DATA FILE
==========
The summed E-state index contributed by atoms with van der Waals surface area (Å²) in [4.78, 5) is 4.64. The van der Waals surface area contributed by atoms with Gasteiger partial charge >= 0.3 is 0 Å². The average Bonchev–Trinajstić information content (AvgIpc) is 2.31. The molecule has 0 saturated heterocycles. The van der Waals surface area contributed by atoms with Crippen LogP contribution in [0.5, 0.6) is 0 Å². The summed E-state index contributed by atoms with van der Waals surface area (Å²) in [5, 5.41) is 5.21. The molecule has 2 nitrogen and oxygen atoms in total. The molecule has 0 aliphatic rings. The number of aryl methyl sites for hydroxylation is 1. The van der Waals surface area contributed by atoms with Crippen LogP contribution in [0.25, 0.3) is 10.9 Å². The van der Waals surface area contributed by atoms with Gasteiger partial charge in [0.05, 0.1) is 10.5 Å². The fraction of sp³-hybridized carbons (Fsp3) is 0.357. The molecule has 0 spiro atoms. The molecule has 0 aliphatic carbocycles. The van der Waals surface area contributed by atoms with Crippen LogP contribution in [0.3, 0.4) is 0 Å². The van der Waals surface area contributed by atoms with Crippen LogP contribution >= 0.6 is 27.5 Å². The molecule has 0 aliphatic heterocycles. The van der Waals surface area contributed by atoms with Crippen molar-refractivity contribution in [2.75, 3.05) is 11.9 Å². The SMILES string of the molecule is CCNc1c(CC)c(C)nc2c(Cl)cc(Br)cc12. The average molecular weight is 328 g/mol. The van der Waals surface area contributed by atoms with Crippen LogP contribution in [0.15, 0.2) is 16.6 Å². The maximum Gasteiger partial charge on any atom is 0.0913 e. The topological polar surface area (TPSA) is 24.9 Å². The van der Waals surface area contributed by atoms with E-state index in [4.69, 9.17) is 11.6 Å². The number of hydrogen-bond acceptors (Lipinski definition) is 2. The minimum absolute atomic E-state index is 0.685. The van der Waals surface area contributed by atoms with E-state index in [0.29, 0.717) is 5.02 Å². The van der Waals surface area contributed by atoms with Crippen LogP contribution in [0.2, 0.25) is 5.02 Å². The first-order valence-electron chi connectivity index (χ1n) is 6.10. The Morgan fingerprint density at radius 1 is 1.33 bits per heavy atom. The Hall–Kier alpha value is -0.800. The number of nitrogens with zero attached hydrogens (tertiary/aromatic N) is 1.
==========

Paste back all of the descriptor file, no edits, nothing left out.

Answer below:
The summed E-state index contributed by atoms with van der Waals surface area (Å²) in [4.78, 5) is 4.64. The van der Waals surface area contributed by atoms with Gasteiger partial charge >= 0.3 is 0 Å². The average Bonchev–Trinajstić information content (AvgIpc) is 2.31. The molecule has 0 saturated heterocycles. The van der Waals surface area contributed by atoms with Crippen LogP contribution in [0.5, 0.6) is 0 Å². The summed E-state index contributed by atoms with van der Waals surface area (Å²) in [5, 5.41) is 5.21. The molecule has 2 nitrogen and oxygen atoms in total. The molecule has 0 aliphatic rings. The number of aryl methyl sites for hydroxylation is 1. The van der Waals surface area contributed by atoms with Crippen LogP contribution in [0.25, 0.3) is 10.9 Å². The van der Waals surface area contributed by atoms with Gasteiger partial charge in [0.05, 0.1) is 10.5 Å². The fraction of sp³-hybridized carbons (Fsp3) is 0.357. The molecule has 0 spiro atoms. The molecule has 0 aliphatic carbocycles. The van der Waals surface area contributed by atoms with Crippen LogP contribution in [0.3, 0.4) is 0 Å². The van der Waals surface area contributed by atoms with Crippen LogP contribution >= 0.6 is 27.5 Å². The molecule has 0 aliphatic heterocycles. The van der Waals surface area contributed by atoms with Crippen molar-refractivity contribution in [2.75, 3.05) is 11.9 Å². The SMILES string of the molecule is CCNc1c(CC)c(C)nc2c(Cl)cc(Br)cc12. The average molecular weight is 328 g/mol. The van der Waals surface area contributed by atoms with Crippen LogP contribution in [0.15, 0.2) is 16.6 Å². The maximum Gasteiger partial charge on any atom is 0.0913 e. The topological polar surface area (TPSA) is 24.9 Å². The van der Waals surface area contributed by atoms with E-state index in [4.69, 9.17) is 11.6 Å². The number of hydrogen-bond acceptors (Lipinski definition) is 2. The minimum absolute atomic E-state index is 0.685. The van der Waals surface area contributed by atoms with E-state index in [0.29, 0.717) is 5.02 Å². The van der Waals surface area contributed by atoms with Crippen LogP contribution in [0.2, 0.25) is 5.02 Å². The first-order valence-electron chi connectivity index (χ1n) is 6.10. The Morgan fingerprint density at radius 1 is 1.33 bits per heavy atom. The Hall–Kier alpha value is -0.800. The number of nitrogens with zero attached hydrogens (tertiary/aromatic N) is 1.